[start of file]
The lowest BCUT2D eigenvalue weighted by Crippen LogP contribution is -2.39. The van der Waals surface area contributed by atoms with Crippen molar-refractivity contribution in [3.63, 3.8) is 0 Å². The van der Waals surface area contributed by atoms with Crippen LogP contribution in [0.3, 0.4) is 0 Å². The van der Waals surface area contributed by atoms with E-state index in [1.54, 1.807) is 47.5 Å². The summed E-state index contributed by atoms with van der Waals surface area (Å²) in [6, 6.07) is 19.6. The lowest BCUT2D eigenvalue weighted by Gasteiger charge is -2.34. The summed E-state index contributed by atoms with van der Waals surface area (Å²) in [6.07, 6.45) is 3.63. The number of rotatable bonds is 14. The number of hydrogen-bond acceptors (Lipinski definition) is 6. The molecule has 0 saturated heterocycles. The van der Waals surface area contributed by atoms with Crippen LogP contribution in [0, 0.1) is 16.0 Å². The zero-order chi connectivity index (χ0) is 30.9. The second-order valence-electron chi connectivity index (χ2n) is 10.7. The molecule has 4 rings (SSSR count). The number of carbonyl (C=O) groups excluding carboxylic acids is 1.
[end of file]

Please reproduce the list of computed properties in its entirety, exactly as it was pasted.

The lowest BCUT2D eigenvalue weighted by Crippen LogP contribution is -2.39. The van der Waals surface area contributed by atoms with Crippen molar-refractivity contribution in [3.63, 3.8) is 0 Å². The van der Waals surface area contributed by atoms with Crippen LogP contribution in [0.3, 0.4) is 0 Å². The van der Waals surface area contributed by atoms with E-state index in [1.54, 1.807) is 47.5 Å². The summed E-state index contributed by atoms with van der Waals surface area (Å²) in [6, 6.07) is 19.6. The lowest BCUT2D eigenvalue weighted by Gasteiger charge is -2.34. The summed E-state index contributed by atoms with van der Waals surface area (Å²) in [6.07, 6.45) is 3.63. The number of rotatable bonds is 14. The number of hydrogen-bond acceptors (Lipinski definition) is 6. The molecule has 0 saturated heterocycles. The van der Waals surface area contributed by atoms with Crippen LogP contribution in [0, 0.1) is 16.0 Å². The zero-order chi connectivity index (χ0) is 30.9. The second-order valence-electron chi connectivity index (χ2n) is 10.7. The molecule has 4 rings (SSSR count). The number of carbonyl (C=O) groups excluding carboxylic acids is 1.